The River Tweed Commission (RTC) is charged under statute with the management of Fisheries in the Tweed District, and conservation is at the core of what we do. In addition to the law, codes and policies have been agreed by the RTC to help conserve this precious resource. The RTC relies on the biological work of the Tweed Foundation to provide the basis for decisions within the Tweed Catchment and the Tweed Fisheries Management Plan.

Tweed Angling Codes

Spring Conservation



Tweed Spring Salmon Code

Spring Salmon form separate and distinct stocks on Tweed. It is imperative to ensure adequate reproduction so that the stocks can sustain themselves. The recent evidence is that, even with the River’s previous Spring Conservation Measures, barely enough Spring Salmon get through to fully stock their spawning grounds; in some years there may have been insufficient numbers. To allow the Spring fish to achieve their best spawning potential it is necessary that all caught fish be returned, unharmed, to the water. Evidence from previous tagging shows that only a very small proportion of released fish are caught a second time.

Spring Conservation

The Spring Salmon Conservation Measures on Tweed and its tributaries

Total Catch-and-Release in the Spring applies to the whole of the Tweed River system for the 2016 to 2020 seasons inclusive.

The Spring season is defined as 1st February to 30th June inclusive.


It is now illegal to take any Salmon or Sea-trout - dead or alive - from 1st February to 31st March each year.


These Rules apply to all Salmon and Grilse (not Sea-trout) for the period 1st April to 30th June each year on the whole of the Tweed catchment.

* Anglers must return to the water ALL Salmon and Grilse caught up to the end of June, unharmed.

* Every effort must be taken by the angler and boatman to allow fish to recover after being caught.


* Salmon caught after 30th June should be returned if they are not fresh (i.e. not silver) and therefore likely to be Spring stock.

The full Tweed Spring Salmon Code can be viewed here.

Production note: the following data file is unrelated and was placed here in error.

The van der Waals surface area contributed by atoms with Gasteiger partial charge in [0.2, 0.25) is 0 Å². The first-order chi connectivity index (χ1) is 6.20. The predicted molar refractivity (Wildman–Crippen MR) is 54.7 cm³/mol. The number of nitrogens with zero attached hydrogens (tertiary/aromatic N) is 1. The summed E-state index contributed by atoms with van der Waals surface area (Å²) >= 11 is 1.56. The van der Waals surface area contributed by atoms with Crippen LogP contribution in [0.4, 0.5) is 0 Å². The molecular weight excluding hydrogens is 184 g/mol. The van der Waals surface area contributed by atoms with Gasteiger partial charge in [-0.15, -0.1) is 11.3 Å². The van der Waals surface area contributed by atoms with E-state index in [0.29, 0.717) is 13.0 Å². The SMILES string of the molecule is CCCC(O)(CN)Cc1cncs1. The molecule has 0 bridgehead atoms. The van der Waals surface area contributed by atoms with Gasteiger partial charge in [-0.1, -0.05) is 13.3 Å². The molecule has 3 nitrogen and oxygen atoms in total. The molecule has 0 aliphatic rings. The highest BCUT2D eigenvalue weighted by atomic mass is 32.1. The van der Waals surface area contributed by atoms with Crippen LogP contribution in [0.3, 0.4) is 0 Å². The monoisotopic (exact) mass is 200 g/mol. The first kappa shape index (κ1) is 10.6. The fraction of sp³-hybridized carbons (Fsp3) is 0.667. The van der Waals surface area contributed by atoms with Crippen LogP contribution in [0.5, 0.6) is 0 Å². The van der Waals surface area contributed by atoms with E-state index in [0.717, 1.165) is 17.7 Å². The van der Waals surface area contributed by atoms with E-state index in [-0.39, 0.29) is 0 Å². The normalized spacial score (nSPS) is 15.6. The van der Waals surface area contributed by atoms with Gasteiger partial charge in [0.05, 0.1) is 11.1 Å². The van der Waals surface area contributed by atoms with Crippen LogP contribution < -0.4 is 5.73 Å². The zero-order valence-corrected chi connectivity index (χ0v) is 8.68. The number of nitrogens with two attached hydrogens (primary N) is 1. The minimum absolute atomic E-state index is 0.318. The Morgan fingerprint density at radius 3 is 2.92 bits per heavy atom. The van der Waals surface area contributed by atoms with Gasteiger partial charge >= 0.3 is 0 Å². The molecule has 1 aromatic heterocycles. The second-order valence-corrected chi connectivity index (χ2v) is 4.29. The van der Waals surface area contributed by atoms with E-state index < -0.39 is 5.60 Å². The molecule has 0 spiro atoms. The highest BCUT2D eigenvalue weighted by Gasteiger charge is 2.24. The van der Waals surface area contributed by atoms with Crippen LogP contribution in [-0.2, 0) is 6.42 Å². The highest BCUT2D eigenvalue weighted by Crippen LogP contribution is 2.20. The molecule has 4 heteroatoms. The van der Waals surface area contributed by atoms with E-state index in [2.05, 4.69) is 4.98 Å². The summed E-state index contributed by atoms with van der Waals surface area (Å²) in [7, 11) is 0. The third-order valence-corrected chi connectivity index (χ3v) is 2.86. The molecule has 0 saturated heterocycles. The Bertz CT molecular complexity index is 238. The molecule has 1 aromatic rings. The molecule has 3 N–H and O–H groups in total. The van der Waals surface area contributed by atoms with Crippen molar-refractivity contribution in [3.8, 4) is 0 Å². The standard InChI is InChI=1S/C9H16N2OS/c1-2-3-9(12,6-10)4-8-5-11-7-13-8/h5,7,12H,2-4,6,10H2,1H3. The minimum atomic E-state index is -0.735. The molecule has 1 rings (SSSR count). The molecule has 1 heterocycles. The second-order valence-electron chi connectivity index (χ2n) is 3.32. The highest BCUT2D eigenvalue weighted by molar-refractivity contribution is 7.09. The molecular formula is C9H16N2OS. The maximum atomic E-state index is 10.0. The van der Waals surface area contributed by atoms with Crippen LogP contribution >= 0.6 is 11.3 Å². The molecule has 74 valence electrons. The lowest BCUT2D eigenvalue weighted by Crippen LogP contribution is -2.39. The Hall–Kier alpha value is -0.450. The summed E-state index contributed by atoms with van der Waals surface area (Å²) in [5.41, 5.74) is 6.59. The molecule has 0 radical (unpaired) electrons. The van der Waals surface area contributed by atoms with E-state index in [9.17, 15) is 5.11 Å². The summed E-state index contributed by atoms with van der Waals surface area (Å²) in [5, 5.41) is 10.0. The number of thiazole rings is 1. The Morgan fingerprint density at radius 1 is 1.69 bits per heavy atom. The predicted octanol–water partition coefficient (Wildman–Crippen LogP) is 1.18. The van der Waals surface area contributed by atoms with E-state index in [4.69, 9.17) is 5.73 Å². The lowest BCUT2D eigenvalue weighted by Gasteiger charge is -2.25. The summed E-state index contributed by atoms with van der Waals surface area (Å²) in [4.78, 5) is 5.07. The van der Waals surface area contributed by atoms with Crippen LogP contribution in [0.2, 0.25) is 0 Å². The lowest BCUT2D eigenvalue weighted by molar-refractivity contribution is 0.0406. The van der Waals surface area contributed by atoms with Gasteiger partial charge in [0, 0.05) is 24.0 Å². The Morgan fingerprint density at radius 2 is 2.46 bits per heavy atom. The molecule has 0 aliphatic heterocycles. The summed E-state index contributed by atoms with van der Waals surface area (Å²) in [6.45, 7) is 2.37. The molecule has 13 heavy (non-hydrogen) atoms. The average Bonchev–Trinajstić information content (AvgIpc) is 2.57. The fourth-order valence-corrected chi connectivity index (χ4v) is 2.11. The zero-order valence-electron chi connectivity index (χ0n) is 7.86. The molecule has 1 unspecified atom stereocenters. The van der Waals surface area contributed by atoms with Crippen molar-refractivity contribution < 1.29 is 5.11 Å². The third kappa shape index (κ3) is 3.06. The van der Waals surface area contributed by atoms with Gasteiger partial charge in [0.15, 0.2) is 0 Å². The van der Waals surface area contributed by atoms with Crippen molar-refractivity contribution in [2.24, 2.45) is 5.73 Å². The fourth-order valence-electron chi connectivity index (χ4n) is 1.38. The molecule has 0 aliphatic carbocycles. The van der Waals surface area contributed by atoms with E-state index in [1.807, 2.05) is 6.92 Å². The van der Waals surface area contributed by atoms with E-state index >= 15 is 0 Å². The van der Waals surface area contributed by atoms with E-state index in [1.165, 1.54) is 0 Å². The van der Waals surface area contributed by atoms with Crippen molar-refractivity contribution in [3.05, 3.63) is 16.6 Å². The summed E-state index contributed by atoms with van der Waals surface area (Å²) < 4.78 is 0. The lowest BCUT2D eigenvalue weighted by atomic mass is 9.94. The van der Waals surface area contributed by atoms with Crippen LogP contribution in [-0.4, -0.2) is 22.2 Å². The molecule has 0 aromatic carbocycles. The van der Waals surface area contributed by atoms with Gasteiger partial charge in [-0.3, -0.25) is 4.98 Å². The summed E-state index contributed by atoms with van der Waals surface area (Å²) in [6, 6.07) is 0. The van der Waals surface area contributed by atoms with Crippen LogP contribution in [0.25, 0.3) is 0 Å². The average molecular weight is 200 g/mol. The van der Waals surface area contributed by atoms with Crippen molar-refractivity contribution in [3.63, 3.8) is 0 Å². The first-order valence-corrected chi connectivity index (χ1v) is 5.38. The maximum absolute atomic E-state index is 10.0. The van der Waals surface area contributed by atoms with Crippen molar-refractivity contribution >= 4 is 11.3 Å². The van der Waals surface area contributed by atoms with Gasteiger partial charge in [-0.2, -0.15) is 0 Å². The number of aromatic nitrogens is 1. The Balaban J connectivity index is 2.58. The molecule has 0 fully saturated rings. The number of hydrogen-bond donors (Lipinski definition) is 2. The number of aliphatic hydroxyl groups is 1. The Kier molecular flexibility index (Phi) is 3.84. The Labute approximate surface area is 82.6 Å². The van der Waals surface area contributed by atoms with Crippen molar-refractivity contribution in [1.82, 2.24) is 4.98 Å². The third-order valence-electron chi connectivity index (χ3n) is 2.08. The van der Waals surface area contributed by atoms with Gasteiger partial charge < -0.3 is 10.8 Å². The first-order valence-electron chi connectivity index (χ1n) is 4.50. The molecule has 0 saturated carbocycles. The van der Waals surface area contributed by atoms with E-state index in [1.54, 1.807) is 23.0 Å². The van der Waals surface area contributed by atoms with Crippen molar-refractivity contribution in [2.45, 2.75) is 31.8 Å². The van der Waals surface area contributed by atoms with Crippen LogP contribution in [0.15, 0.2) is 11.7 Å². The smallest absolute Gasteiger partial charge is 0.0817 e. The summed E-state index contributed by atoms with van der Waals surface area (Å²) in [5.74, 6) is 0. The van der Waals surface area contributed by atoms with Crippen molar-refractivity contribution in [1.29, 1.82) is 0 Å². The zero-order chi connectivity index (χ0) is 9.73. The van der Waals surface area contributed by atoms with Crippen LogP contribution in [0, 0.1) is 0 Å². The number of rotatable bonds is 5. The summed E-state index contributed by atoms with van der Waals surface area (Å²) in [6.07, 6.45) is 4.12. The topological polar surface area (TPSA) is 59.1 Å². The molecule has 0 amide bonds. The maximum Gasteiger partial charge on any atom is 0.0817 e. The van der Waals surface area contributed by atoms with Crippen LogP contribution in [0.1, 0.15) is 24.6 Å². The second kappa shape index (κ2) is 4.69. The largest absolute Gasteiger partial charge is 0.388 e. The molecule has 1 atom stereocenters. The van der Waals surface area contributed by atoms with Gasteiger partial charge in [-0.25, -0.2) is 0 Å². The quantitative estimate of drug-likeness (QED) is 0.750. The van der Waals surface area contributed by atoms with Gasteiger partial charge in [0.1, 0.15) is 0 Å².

Tweed Spring Salmon Code
Gossanders Cormorant Roost


Monitoring Methods

Since 1992, we have been carrying out bird counts on the main stem of the Tweed, counting every Goosander and Cormorant on the river from Ettrickfoot down to the estuary at Berwick. Carrying out several counts throughout each year has enabled us to monitor the changes in their population sizes over time.

In 2017, we started to monitor the numbers of Cormorants using roost counts. This has also given us the opportunity to trial laser pens on roosting birds as a scaring method, hoping to reduce predation by unsettling the birds enough and to get them to feed elsewhere.

We also monitor the movements and diet of both Goosanders and Cormorants.

In 2021 we started tagging and tracking Goosanders to understand their in-river migratory patterns and whether they feed more in certain stretches of the river. Of particular interest is whether some birds concentrate their feeding at caulds (which can act as artificial ‘choke points’) during the smolt run.

The Tweed is also part of a national study looking into the diet of Goosanders and Cormorants. This builds on previous RTC studies of the 1990’s looking at which fish species feature most in their diets. Particular focus is put on the smolt run and on how much of the diet is made up of salmon and trout smolts.

With an Atlantic salmon “crisis” now recognised by the Scottish government, we hope that the information obtained from our monitoring can help to determine the best management strategies on the river to help minimise the impacts of bird predation.